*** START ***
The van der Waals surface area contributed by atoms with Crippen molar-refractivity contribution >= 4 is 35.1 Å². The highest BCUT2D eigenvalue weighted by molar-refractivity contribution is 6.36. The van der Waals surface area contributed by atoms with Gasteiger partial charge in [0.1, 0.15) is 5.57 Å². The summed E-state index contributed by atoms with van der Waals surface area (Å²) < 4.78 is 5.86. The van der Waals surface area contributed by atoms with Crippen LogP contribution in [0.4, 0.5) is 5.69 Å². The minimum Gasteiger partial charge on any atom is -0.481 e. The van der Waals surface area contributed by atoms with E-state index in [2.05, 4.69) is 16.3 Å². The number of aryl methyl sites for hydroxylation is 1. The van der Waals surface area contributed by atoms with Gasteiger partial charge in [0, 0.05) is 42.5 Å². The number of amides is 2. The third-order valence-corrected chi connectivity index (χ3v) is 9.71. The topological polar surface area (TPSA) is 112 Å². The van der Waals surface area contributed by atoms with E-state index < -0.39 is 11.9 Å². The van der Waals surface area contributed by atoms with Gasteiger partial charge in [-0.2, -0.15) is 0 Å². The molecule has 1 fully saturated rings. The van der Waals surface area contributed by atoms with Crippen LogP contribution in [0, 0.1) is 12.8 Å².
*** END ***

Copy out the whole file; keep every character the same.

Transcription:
The van der Waals surface area contributed by atoms with Crippen molar-refractivity contribution >= 4 is 35.1 Å². The highest BCUT2D eigenvalue weighted by molar-refractivity contribution is 6.36. The van der Waals surface area contributed by atoms with Gasteiger partial charge in [0.1, 0.15) is 5.57 Å². The summed E-state index contributed by atoms with van der Waals surface area (Å²) < 4.78 is 5.86. The van der Waals surface area contributed by atoms with Crippen LogP contribution in [0.4, 0.5) is 5.69 Å². The minimum Gasteiger partial charge on any atom is -0.481 e. The van der Waals surface area contributed by atoms with E-state index in [2.05, 4.69) is 16.3 Å². The number of aryl methyl sites for hydroxylation is 1. The van der Waals surface area contributed by atoms with Gasteiger partial charge in [0, 0.05) is 42.5 Å². The number of amides is 2. The third-order valence-corrected chi connectivity index (χ3v) is 9.71. The topological polar surface area (TPSA) is 112 Å². The van der Waals surface area contributed by atoms with E-state index < -0.39 is 11.9 Å². The van der Waals surface area contributed by atoms with Gasteiger partial charge in [-0.2, -0.15) is 0 Å². The molecule has 1 fully saturated rings. The van der Waals surface area contributed by atoms with Crippen LogP contribution in [0, 0.1) is 12.8 Å².